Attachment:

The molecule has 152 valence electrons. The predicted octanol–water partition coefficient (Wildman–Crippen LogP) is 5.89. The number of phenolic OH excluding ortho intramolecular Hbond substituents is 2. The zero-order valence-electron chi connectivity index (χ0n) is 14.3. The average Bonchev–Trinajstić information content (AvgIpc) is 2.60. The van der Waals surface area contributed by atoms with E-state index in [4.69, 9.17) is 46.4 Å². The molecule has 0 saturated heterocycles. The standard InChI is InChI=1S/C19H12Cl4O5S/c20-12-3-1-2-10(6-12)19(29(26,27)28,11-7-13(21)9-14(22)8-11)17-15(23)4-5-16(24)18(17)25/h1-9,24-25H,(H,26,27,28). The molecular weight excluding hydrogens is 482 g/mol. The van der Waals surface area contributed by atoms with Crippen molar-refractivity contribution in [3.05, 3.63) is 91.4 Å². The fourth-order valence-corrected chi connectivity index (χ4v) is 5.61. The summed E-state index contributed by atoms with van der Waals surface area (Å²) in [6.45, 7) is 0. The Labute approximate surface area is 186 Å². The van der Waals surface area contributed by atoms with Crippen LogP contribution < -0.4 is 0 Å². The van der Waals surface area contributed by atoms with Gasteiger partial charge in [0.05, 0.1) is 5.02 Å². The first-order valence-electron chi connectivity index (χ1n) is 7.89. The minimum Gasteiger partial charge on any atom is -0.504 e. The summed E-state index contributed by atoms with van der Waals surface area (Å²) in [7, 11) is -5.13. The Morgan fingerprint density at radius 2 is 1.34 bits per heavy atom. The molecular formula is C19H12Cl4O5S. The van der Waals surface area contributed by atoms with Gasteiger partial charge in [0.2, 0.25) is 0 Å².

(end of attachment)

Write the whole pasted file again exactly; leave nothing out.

The molecule has 152 valence electrons. The predicted octanol–water partition coefficient (Wildman–Crippen LogP) is 5.89. The number of phenolic OH excluding ortho intramolecular Hbond substituents is 2. The zero-order valence-electron chi connectivity index (χ0n) is 14.3. The average Bonchev–Trinajstić information content (AvgIpc) is 2.60. The van der Waals surface area contributed by atoms with E-state index in [4.69, 9.17) is 46.4 Å². The molecule has 0 saturated heterocycles. The standard InChI is InChI=1S/C19H12Cl4O5S/c20-12-3-1-2-10(6-12)19(29(26,27)28,11-7-13(21)9-14(22)8-11)17-15(23)4-5-16(24)18(17)25/h1-9,24-25H,(H,26,27,28). The molecular weight excluding hydrogens is 482 g/mol. The van der Waals surface area contributed by atoms with Crippen molar-refractivity contribution in [3.05, 3.63) is 91.4 Å². The fourth-order valence-corrected chi connectivity index (χ4v) is 5.61. The summed E-state index contributed by atoms with van der Waals surface area (Å²) in [6.45, 7) is 0. The Labute approximate surface area is 186 Å². The van der Waals surface area contributed by atoms with Crippen LogP contribution < -0.4 is 0 Å². The van der Waals surface area contributed by atoms with Gasteiger partial charge in [0.05, 0.1) is 5.02 Å². The first-order valence-electron chi connectivity index (χ1n) is 7.89. The minimum Gasteiger partial charge on any atom is -0.504 e. The summed E-state index contributed by atoms with van der Waals surface area (Å²) in [7, 11) is -5.13. The Morgan fingerprint density at radius 2 is 1.34 bits per heavy atom. The molecular formula is C19H12Cl4O5S. The van der Waals surface area contributed by atoms with Gasteiger partial charge in [0.2, 0.25) is 0 Å².